The buzz is on Design. As I write this post, IBM has decided to invest $100 million in setting up the Interactive Experience labs, to expand its Design Business. You keep hearing many stories about it everyday. There are the businesses that have just woken up to the benefits of design, and then thanks to the success of Apple, design is something that people want now. As a result of this, the demand side of things when it comes to getting designers on board is high, but the supply is low. This is a worldwide phenomenon, but a critical thing in a country like India, where design is often seen to come very late in the innovation process.
To address this issue of the lack of quality designers in India, one of the things I have been doing lately is teaching. There are two aspects to it. One is the love for teaching, and the other is more of a duty to be a design evangelist and in a way increase the popularity and acceptance of the design profession.
Design education needs to get more collaborative with an emphasis on peer-peer learning. The need, therefore, is to build a culture of critique, that includes participation from all the students and faculty. Often basing this discussion on memory and at times a shot at the future results in very interesting results.
Teaching to me is a very difficult thing to do and in a way the most challenging. It is also a worldwide notion that the way Design Education is imparted is not up to mark with the current trends and that it needs to change. Don Norman in his recent article talks about this at length.
Design is the practice of intentional creation to enhance the world. It is a field of doing and making, creating great products and services that fit human needs, that delight and inform. Design is exciting because it calls upon the arts and humanities, the social, physical, and biological sciences, engineering and business. But the design faces an uncertain future. The traditional design fields create artefacts. But new societal challenges, cultural values, and technological opportunities require new skills. Design today is more human-centred and more social, more rooted in technology and science than ever before. Moreover, there is a need for services and processes that do not require the great craft skills that are the primary outcome of design education.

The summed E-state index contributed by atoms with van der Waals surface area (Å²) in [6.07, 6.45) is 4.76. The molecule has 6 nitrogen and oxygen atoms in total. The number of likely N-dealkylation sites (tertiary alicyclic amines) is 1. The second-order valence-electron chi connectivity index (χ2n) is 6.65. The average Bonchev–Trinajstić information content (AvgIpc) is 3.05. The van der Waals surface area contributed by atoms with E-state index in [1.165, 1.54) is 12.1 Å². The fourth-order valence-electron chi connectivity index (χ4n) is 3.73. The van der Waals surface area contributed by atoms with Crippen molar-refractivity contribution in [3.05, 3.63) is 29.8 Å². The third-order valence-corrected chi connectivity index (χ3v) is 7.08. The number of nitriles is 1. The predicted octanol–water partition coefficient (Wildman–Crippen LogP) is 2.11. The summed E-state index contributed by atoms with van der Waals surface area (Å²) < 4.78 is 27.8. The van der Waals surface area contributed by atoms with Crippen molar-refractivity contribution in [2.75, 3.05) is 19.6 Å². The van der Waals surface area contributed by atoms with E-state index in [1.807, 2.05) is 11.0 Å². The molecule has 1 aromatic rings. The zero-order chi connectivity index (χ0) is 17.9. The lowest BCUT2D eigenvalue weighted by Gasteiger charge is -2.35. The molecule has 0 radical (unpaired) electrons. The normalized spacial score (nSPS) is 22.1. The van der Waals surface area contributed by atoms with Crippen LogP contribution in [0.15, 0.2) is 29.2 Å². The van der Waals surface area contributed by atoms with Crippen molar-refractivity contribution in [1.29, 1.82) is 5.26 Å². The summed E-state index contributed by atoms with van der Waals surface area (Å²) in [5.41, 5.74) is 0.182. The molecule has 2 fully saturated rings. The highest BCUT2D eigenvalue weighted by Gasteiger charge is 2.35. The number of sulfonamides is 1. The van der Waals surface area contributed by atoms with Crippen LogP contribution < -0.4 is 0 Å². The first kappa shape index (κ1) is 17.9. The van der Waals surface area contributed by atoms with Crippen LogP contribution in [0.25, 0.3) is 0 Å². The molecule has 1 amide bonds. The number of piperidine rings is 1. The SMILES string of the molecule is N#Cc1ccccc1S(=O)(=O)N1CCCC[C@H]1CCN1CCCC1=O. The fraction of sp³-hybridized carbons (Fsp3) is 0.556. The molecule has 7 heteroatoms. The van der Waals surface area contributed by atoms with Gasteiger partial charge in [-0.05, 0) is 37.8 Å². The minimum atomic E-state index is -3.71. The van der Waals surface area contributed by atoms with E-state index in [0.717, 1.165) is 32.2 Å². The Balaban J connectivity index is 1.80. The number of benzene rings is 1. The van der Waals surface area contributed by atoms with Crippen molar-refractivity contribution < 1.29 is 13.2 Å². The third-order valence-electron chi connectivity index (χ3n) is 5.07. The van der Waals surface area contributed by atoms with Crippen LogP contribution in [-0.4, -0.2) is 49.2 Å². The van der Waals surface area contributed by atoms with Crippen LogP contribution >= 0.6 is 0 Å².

─ excerpts from Don Norman’s article.
I have been fortunate to have had the opportunity to get associated with different avenues to see this dream of mine fulfilled.
The Transcultural Design program : emphasis on Experiential learning
As I head the operations of the India studio of Lécole de design Atlantique school, it allows me to get a more holistic point of view on design, in terms of what goes into designing a comprehensive program with proper learning outcomes. I have been critical to look into the aspects of design education that connect with the students better.
So the emphasis on being a better project manager, being able to document the work, being a good communicator, are certain inputs that one often missing out as a part of the design education. Since ours is a master’s program, we emphasise a lot on peer learning. Every designer (design student) is unique and their subjective understanding of things makes the classes engaging and enriching.
Visiting faculty at Institute of Product Leadership (IPL) : Positioning Design in Business Education
We, in India, are a damage control mode of sorts. On one hand, there is a need for designers and on the other side the shortage of design schools. Since there is a shortage of designers, the next best thing to do is to equip or sensitise the existing product managers/product leaders at companies with aspects of design. This is important and at the IPL, in the ICPM and exec MBA courses that are offered, Design holds a very important position. It is hoped that the new generation of products that come out of India, would therefore at least had the chance to demand good design. At this initiative, we look at teaching Design to senior technology Professionals. This is challenging since the participants already have a lot of experience.
Interacting with the faculties of other Design Institutes.
I would also take a few classes at different design Institutes in India and in the other developing nations. I believe the vision of design education being offered as a horizontal across all disciplines from engineering to management to arts. This is in alignment with the recently published Design Manifesto for "Design enabled Technical Education in India"   initiative by IIT Hyderabad and IDC IIT Bombay.
Design tools in primary school education?
My research has been in looking at ways in which we can use Design principles and ways of learning towards improving the quality of education in India. When we start looking at this aspect, we move away from the preconceived notion of design being a discipline that ends up creating things that are elitist and luxury. The rise of design in problem-solving is instrumental in exploring the different areas of application of design.